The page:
Psychiatrists are sometimes characterised as power-hungry creatures who get their kicks from being able to exert control over others via the MHA. Although it would be wrong to pretend a power differential doesn’t exist, I can wholeheartedly say that if I never had to section a person ever again I’d be thrilled. That’s because this would mean that every patient I saw would be willing and able to receive the necessary care for their mental health problems in a truly collaborative manner – that would be therapeutic gold. Sadly, just as I can’t envisage my A&E colleagues packing away the defibrillator any time soon, I think that the MHA will need to remain a vital tool in helping people with serious mental health problems for the foreseeable future.

This is not to say that it is without problems. Far from it. We have to grapple with some highly uncomfortable truths, for example that a hugely disproportionate number of black and minority ethnic people are detained. We don’t fully understand why this happens and it is one of the reasons that an independent review of the MHA is currently under way.

You don’t have to be an expert in empathy to appreciate that being sectioned is probably one of the most stressful things that could happen to someone. It affects not only them, but their friends and family too. As somebody who likes to be in control of my own destiny, the thought of a group of professionals deciding that they know better than me about what is needed for my mental health is a concept that fills me with horror.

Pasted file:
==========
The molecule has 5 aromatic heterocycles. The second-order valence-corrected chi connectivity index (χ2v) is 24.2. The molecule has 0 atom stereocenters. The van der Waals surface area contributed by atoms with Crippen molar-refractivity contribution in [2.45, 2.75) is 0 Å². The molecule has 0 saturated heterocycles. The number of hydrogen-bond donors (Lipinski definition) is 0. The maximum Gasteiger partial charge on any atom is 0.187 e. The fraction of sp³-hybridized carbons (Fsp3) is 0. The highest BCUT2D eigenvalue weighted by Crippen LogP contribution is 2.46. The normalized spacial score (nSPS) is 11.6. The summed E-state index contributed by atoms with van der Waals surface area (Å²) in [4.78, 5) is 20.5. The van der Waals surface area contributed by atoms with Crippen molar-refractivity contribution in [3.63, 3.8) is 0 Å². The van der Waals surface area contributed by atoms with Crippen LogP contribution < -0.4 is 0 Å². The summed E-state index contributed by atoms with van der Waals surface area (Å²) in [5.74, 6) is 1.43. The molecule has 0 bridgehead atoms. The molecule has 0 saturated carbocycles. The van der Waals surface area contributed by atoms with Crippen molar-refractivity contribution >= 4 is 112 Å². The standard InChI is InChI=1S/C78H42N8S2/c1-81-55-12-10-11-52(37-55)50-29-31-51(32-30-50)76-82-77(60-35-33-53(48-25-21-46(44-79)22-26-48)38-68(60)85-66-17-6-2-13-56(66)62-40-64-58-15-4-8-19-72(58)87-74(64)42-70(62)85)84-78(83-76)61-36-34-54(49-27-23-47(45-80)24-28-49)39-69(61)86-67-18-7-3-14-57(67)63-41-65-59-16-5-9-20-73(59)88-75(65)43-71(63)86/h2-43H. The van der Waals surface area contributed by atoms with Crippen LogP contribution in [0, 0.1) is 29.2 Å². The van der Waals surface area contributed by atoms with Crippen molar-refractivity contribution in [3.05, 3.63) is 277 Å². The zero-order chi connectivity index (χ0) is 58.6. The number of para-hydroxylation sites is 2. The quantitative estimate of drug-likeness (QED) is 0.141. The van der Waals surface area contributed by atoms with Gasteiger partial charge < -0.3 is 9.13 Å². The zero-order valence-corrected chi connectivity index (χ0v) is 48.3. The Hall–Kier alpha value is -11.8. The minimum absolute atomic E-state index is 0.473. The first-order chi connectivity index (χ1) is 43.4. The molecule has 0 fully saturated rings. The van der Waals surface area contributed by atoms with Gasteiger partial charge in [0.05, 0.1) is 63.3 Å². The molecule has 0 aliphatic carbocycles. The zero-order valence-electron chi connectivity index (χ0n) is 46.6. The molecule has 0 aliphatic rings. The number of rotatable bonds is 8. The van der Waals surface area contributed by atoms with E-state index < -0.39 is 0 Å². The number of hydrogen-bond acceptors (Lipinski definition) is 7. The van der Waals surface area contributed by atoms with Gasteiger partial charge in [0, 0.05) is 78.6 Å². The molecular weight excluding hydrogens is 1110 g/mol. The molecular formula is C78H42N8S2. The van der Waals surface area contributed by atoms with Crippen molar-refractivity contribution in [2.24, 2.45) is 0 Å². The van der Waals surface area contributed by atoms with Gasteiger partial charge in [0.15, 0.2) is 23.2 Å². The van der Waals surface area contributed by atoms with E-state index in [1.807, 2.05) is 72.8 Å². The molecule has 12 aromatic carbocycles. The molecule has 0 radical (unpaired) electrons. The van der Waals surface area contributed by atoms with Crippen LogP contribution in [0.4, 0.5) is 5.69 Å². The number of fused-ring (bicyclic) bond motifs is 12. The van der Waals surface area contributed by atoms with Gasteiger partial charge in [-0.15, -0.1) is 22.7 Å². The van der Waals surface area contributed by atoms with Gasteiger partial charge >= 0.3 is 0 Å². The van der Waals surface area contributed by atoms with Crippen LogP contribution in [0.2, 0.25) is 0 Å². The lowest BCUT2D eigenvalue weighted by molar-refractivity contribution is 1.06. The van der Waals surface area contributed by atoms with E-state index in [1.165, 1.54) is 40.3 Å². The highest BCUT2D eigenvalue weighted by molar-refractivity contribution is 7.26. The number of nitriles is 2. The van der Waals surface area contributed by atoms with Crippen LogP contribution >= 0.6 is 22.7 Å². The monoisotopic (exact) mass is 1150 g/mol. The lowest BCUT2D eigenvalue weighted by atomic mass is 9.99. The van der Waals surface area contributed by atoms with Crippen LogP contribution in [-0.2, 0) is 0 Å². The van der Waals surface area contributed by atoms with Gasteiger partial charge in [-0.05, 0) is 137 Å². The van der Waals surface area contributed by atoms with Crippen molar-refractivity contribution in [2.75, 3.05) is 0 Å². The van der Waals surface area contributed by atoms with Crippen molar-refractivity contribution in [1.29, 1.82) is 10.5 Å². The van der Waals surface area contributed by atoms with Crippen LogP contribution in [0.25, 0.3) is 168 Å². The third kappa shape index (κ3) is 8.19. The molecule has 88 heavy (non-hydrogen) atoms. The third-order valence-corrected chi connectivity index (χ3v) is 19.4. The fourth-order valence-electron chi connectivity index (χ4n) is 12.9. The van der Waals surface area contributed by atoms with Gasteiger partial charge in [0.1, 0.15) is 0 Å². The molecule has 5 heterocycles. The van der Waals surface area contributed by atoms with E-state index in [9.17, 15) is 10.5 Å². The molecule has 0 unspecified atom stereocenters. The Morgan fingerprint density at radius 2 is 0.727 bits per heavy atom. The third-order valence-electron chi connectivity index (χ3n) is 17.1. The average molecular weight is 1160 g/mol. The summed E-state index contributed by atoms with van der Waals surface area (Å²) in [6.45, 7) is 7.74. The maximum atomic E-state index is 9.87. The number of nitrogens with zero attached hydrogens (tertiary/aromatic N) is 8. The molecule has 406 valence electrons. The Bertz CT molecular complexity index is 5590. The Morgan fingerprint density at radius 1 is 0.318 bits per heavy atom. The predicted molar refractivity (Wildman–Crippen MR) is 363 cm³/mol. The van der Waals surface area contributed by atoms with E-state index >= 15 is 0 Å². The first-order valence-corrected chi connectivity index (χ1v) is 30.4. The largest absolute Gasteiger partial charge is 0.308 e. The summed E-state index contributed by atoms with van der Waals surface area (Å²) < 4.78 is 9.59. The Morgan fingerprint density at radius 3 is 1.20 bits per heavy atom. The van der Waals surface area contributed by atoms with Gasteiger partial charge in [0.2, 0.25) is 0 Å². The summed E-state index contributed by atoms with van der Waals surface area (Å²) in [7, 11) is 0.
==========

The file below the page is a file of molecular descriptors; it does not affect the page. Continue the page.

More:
It is always a challenging experience to section somebody. It might be straightfoward clinically and legally, but it is never easy. I’m not impervious to the distress of patients and their loved ones. For patients who are unwilling (rather than unable) to agree to treatment, I try to get them to a point where, although they might vehemently disagree with me, they can understand why I’m advising that detention is necessary.

Perhaps unexpectedly, the cases that I’ve worried about the most are ones where I’ve decided not to detain a patient. Although three suitably qualified professionals must agree in order to detain someone, the process itself is generally initiated by just one senior doctor, like me. If I decide not to section somebody, then they won’t be detained at that point in time.

Many psychiatrists’ careers have been marked by troubling cases of the following kind: we have been deeply concerned about an individual and wanted to admit them to hospital, but after listening to their strong desire to have treatment at home and carefully negotiating a community treatment plan with colleagues and their family, we have decided not to section them. Sadly, within a few days, we hear these patients have died due to suicide. This is devastating for all concerned.

Psychiatrists cannot predict the future. We aim to make the best decisions that we can by assessing the needs and desires of our patients through the lens of our professional expertise. It is impossible to know whether if different decisions had been made for these patients, they would still be alive today. Such cases will forever haunt me; coping with this degree of uncertainty is undoubtedly one of the hardest aspects of my work.

So, yes, I can section people. But never with the zeal that the questioner suggests. Always with the enormous sense of responsibility that can only be generated by decisions relating to life and death.

 In the UK, Samaritans can be contacted on 116 123 or by email on In the US, the National Suicide Prevention Lifeline is 1-800-273-8255. In Australia, the crisis support service Lifeline is 13 11 14. Other international suicide helplines can be found at